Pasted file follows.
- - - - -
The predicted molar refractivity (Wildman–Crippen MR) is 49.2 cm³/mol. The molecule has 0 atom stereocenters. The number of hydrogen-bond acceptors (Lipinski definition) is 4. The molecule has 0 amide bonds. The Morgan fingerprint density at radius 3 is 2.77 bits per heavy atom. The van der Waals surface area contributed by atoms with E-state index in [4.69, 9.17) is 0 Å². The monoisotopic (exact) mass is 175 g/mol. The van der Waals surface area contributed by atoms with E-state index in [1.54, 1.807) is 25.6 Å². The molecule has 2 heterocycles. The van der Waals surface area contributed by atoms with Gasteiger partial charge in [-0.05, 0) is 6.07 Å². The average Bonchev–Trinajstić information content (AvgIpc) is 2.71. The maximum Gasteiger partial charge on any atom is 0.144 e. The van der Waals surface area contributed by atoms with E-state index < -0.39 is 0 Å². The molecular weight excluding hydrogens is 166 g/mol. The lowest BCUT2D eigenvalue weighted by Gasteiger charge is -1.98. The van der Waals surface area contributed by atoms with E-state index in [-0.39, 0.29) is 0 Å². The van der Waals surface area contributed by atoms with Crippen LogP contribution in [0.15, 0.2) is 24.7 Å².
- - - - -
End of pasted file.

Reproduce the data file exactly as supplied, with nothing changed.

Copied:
The predicted molar refractivity (Wildman–Crippen MR) is 49.2 cm³/mol. The molecule has 0 atom stereocenters. The number of hydrogen-bond acceptors (Lipinski definition) is 4. The molecule has 0 amide bonds. The Morgan fingerprint density at radius 3 is 2.77 bits per heavy atom. The van der Waals surface area contributed by atoms with E-state index in [4.69, 9.17) is 0 Å². The monoisotopic (exact) mass is 175 g/mol. The van der Waals surface area contributed by atoms with E-state index in [1.54, 1.807) is 25.6 Å². The molecule has 2 heterocycles. The van der Waals surface area contributed by atoms with Gasteiger partial charge in [-0.05, 0) is 6.07 Å². The average Bonchev–Trinajstić information content (AvgIpc) is 2.71. The maximum Gasteiger partial charge on any atom is 0.144 e. The van der Waals surface area contributed by atoms with E-state index < -0.39 is 0 Å². The molecular weight excluding hydrogens is 166 g/mol. The lowest BCUT2D eigenvalue weighted by Gasteiger charge is -1.98. The van der Waals surface area contributed by atoms with E-state index in [-0.39, 0.29) is 0 Å². The van der Waals surface area contributed by atoms with Crippen LogP contribution in [0.15, 0.2) is 24.7 Å².